We propose and demonstrate an ultra-broadband polarization splitter-rotator (PSR) on the Silicon-On-Insulator (SOI) platform. The proposed PSR consists of a straight multi-mode waveguide, an asymmetrical directional coupler and a bent directional coupler. The multi-mode waveguide enables highly-efficient TM0-TE1 polarization rotation. The excited TE1 mode is then converted to be TE0 mode by the asymmetrical directional coupler. The remained TM0 mode is filtered out by the bent directional coupler. On the other hand, the incident light of TE0 mode goes through the PSR with negligible conversion and coupling. Only one-step etching is required for the proposed PSR. The fabricated PSR shows a high extinction ratio > 30.82 dB and a low loss < 0.57 dB at the central wavelength. The extinction ratio is > 20 dB over an ultra-broad wavelength band > 85 nm.
© 2017 Optical Society of America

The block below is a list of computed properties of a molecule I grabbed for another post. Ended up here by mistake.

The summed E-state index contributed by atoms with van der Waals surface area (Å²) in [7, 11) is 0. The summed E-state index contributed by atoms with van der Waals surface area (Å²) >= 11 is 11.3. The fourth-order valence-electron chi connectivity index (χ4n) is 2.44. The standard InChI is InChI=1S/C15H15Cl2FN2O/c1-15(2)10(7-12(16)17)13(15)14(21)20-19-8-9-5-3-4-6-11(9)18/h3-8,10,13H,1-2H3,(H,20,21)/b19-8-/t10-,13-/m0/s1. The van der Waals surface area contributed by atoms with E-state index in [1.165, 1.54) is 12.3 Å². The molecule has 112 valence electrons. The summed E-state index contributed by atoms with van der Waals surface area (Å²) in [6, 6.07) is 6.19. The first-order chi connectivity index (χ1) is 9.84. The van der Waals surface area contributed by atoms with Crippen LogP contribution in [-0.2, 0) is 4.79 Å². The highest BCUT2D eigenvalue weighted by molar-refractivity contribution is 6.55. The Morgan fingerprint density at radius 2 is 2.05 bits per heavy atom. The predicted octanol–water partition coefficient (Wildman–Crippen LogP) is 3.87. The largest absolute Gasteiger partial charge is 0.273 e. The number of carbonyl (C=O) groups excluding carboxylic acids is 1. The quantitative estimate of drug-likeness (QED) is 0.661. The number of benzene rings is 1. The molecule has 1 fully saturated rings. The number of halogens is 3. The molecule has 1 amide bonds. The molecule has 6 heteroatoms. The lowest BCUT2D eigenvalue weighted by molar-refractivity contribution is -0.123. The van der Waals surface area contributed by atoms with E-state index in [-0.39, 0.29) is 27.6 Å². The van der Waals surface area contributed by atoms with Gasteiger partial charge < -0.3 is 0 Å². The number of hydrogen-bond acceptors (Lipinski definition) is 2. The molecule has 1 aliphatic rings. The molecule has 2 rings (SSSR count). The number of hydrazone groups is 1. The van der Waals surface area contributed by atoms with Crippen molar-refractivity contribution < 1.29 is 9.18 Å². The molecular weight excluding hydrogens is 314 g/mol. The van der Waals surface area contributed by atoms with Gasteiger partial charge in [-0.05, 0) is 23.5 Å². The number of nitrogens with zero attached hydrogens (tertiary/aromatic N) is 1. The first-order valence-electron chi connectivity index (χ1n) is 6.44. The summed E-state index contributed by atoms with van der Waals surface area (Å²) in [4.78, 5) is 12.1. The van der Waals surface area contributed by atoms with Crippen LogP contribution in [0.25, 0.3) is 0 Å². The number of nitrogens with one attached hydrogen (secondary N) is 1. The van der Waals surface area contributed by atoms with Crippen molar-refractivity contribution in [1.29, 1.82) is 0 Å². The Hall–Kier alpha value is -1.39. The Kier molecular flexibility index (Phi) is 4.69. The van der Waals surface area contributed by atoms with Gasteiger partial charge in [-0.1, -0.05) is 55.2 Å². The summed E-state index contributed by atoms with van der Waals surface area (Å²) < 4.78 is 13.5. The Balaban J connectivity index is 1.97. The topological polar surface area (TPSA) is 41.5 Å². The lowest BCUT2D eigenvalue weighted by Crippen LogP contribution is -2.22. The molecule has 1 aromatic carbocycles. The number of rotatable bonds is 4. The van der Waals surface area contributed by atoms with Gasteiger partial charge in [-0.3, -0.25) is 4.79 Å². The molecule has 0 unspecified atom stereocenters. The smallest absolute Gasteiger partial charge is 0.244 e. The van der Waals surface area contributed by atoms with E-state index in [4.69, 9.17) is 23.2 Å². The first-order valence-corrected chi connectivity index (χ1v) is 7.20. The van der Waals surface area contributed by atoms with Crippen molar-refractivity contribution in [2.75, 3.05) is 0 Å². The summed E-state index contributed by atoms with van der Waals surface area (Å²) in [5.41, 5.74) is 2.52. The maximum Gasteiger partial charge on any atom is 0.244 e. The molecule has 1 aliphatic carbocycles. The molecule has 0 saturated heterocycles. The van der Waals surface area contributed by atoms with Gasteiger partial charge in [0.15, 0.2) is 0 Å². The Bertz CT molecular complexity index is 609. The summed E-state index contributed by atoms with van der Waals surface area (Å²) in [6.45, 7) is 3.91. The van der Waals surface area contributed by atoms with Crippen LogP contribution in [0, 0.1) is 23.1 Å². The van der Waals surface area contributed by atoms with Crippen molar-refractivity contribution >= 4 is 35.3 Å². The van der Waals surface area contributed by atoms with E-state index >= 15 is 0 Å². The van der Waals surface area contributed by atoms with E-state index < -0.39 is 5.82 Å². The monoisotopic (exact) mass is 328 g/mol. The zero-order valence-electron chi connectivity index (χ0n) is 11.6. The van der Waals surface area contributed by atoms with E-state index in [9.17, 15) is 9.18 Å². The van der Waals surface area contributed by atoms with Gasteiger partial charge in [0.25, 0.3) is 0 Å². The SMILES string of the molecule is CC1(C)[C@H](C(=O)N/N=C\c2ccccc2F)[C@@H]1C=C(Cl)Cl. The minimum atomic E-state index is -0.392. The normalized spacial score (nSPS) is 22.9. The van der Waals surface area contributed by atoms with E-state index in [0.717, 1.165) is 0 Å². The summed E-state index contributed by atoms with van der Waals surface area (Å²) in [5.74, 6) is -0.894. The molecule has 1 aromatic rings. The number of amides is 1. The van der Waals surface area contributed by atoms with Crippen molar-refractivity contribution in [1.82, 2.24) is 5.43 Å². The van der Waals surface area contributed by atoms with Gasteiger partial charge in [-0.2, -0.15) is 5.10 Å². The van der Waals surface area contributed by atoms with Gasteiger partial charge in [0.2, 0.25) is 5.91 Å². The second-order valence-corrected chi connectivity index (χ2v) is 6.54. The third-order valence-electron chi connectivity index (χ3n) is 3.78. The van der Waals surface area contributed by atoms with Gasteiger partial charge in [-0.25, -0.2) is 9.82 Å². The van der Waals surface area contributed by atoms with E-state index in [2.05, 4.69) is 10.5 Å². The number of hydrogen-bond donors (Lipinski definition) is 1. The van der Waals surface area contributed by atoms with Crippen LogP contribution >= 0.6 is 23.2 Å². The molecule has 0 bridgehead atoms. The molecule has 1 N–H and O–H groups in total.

The Silicon-On-insulator (SOI) is considered to be a promising platform to develop the ultra-compact integrated optical devices taking advantages of the CMOS compatibility and the high index contrast between the Si (nSi ~3.46) and SiO2 (nSiO2 ~1.45). However, the birefringence is significant for the silicon nanowire waveguide and the SOI-based devices are usually polarization dependent. The polarization independent devices are preferred, but such devices are usually difficult to design and realize. Over the recent years, the polarization diversity circuits have been proposed to solve this problem. The two polarizations are firstly separated into two independent circuits, so that the devices could work at single polarization state, and finally the two polarization states are combined. Numerous polarization handling devices have been proposed and demonstrated, including the polarizers [1,2], the polarization beam splitters (PBSs) [3,4], the polarization rotators (PRs) [5,6] and the polarization splitter-rotators (PSRs) [7–12]. Among them, the PSR combines the advantages of the PBS and PR. By utilizing the PSR, the TE and TM components could be separated into two individual waveguides. Moreover, one of the polarization states will be converted to the orthogonal one, so that the beams in the two output waveguides are at the same polarization state. Thus, the whole circuits can be designed for working at only one polarization state.